Isaac Kasibante is a splendid entrepreneur with a love for football. His childhood dream of being a footballer was shattered because his parents could not afford to buy him a football kit or pay his tuition to attend a professional football academy. Isaac through his training with Kyusa has ignited this passion, he has started K.Isaac Football Academy that seeks to empower boys from low income families with life skills through the use of football training and coaching. He is currently working with 30 vulnerable boys on a weekly basis. He is also part timing as a primary school teacher at his former primary school where he teaches mathematics and science. This supplements his income to enable him run the social venture while he works towards making it financially self sustaining.
Joan Nampijja is a proactive entrepreneur with a passion for catering. After failing to score any principal pass at high school, her mother told her she would never amount to anything and vowed not to pay any more tuition for her. As a result of her training at Kyusa, Joan has turned her cooking passion into a snacks business that currently supplies restaurants, school canteens and families in her community. Her day starts at 4 am and she currently earns an average weekly income from sales of 300,000 shillings ($120) she saves 50,000 shillings ($20) daily from her business profits. She plans to employ one person to help her with the work load at the start of 2015. Her life purpose is to equip in school youth with business creation schools youth entrepreneurship clubs. As a result of her testimony, New Hope secondary school has signed her up to train 25 students in the next school term as a pilot for her project.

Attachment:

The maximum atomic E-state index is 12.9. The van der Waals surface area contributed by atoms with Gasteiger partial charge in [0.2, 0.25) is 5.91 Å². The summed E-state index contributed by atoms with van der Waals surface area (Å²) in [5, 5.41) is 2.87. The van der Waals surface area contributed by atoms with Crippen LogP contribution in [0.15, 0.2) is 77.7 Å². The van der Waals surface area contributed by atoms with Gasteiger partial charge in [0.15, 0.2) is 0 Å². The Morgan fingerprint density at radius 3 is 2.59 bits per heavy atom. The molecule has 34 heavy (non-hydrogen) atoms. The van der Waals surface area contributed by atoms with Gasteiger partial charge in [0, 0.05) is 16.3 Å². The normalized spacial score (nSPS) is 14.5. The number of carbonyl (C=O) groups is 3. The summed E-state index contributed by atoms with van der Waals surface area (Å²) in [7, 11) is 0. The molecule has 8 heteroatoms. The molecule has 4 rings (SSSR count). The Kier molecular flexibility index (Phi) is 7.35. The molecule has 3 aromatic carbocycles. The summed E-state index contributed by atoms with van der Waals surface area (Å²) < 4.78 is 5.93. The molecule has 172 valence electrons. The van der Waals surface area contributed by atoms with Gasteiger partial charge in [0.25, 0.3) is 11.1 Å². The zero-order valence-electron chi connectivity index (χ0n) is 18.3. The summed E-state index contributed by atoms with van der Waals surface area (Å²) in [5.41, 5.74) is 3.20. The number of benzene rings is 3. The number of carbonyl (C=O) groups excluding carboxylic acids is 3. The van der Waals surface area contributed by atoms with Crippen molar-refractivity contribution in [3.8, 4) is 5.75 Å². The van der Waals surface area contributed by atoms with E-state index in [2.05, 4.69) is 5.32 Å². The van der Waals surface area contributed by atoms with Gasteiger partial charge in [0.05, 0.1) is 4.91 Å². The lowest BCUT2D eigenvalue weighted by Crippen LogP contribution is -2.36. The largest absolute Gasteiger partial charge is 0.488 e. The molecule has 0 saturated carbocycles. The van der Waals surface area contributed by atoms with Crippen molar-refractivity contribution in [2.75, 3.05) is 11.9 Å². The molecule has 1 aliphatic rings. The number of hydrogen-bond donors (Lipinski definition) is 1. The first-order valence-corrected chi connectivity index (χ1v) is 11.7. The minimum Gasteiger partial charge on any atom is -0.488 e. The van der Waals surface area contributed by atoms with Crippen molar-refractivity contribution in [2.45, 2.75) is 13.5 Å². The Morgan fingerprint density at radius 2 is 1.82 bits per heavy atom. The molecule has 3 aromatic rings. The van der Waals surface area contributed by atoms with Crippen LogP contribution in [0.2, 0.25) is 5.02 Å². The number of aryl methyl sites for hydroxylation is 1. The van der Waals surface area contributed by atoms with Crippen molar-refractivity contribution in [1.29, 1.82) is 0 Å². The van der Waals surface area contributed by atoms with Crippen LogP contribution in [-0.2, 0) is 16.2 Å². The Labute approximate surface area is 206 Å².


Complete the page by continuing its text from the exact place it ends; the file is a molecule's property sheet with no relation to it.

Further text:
All this has been made possible through your generous giving and continued support. We are grateful and appreciate this far you have walked with us.
Our goal for 2015 is to empower 40 out of school youth in urban slums to turn their passion into sustainable careers through four training cycles of ten participants each. We need your help to be able to make this a reality. We here by invite you to be part of this great movement by becoming a Kyusa hero. A hero is a person who commits to giving a minimum of 50,000 shilling ($20) on a monthly basis for at least one year. This enables us to offer this program free of charge to one participant who may not be able to afford to subsidized tuition fees. Your generous gift will go a long way in changing not just lives but generations of Ugandan youth.
Wishing you a peaceful and joyful holiday season, May 2015 be a blessed and fruitful year for you.
Many blessings from the Kyusa family